Graphite Anode Material Vs Silicon Anode Material
graphite anode material has dominated the battery industry since its inception, thanks to its incomparable balance of low cost, abundant supply, high energy density and long cycle life. This combination of properties has been a key driver for the development of advanced lithium-ion batteries that are poised to drive the future of electric vehicles and grid-scale energy storage.
During charging, Li-ions flow from the cathode to the anode through an electrolyte buffer that separates the two electrodes. During discharge, the same process is reversed as the battery discharges energy.
The anode material must handle the ions and electrons well during charge/discharge, while also preventing its surface from cracking and swelling. Graphite has an excellent ability to do this, but it also requires special processing in order to be used as an anode.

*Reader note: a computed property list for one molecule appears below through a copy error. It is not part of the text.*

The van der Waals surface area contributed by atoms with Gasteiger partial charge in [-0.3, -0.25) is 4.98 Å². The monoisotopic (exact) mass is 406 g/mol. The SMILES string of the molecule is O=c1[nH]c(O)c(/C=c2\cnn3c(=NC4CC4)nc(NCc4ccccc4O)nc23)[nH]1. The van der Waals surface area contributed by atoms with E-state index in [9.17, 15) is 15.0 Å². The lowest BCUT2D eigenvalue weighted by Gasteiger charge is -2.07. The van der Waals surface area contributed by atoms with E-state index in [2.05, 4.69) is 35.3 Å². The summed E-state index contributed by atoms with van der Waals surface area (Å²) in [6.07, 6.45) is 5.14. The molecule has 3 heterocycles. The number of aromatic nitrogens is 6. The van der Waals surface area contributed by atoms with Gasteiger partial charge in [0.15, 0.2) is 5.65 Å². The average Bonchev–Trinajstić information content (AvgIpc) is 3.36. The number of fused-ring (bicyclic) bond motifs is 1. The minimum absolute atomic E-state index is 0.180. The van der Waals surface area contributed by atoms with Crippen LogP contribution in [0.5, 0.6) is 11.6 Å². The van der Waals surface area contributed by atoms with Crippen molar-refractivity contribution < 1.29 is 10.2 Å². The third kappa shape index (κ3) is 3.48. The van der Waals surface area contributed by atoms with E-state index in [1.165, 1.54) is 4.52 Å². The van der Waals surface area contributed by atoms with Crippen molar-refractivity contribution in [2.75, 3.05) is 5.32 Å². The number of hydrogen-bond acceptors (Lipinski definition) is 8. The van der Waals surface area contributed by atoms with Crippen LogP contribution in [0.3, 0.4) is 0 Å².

Silicon is considered a possible alternative to graphite as an active anode material, but it suffers from many drawbacks. It has higher theoretical energy and volumetric density compared with graphite, but it also swells much more than graphite during charge/discharge cycling, which leads to cell instability, capacity degradation and reduced cycle life when it is used in significant proportions.
As a result, silicon anode developers are racing to secure patent protections and market exclusivity. In addition, there are concerns that industry consolidation may be imminent as the market for silicon anode materials matures.